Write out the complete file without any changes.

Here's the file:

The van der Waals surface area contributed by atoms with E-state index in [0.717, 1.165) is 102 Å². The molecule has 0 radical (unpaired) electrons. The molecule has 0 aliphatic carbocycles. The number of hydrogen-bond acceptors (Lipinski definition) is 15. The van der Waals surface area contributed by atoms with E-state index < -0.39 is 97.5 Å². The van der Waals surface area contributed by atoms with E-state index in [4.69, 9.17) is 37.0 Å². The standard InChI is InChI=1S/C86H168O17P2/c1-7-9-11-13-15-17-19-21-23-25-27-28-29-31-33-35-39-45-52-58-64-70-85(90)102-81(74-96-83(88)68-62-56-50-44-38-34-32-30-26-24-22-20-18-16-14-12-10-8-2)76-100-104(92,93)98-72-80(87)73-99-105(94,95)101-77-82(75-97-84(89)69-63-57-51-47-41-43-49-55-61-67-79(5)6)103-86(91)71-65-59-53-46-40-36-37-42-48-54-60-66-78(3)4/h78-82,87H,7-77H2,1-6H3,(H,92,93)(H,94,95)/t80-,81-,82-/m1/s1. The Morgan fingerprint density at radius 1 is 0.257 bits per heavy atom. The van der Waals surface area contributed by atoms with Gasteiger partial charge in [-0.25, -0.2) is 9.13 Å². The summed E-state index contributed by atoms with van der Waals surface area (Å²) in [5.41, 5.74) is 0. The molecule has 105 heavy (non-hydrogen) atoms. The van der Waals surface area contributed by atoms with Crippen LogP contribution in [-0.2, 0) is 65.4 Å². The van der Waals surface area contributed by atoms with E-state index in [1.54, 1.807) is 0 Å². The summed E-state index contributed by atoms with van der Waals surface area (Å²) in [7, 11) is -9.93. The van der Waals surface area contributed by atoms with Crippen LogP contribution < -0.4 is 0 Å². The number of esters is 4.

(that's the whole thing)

The van der Waals surface area contributed by atoms with E-state index in [0.717, 1.165) is 102 Å². The molecule has 0 radical (unpaired) electrons. The molecule has 0 aliphatic carbocycles. The number of hydrogen-bond acceptors (Lipinski definition) is 15. The van der Waals surface area contributed by atoms with E-state index < -0.39 is 97.5 Å². The van der Waals surface area contributed by atoms with E-state index in [4.69, 9.17) is 37.0 Å². The standard InChI is InChI=1S/C86H168O17P2/c1-7-9-11-13-15-17-19-21-23-25-27-28-29-31-33-35-39-45-52-58-64-70-85(90)102-81(74-96-83(88)68-62-56-50-44-38-34-32-30-26-24-22-20-18-16-14-12-10-8-2)76-100-104(92,93)98-72-80(87)73-99-105(94,95)101-77-82(75-97-84(89)69-63-57-51-47-41-43-49-55-61-67-79(5)6)103-86(91)71-65-59-53-46-40-36-37-42-48-54-60-66-78(3)4/h78-82,87H,7-77H2,1-6H3,(H,92,93)(H,94,95)/t80-,81-,82-/m1/s1. The Morgan fingerprint density at radius 1 is 0.257 bits per heavy atom. The van der Waals surface area contributed by atoms with Gasteiger partial charge in [-0.25, -0.2) is 9.13 Å². The summed E-state index contributed by atoms with van der Waals surface area (Å²) in [5.41, 5.74) is 0. The molecule has 105 heavy (non-hydrogen) atoms. The van der Waals surface area contributed by atoms with Crippen LogP contribution in [-0.2, 0) is 65.4 Å². The van der Waals surface area contributed by atoms with E-state index in [1.54, 1.807) is 0 Å². The summed E-state index contributed by atoms with van der Waals surface area (Å²) in [7, 11) is -9.93. The van der Waals surface area contributed by atoms with Crippen LogP contribution < -0.4 is 0 Å². The number of esters is 4.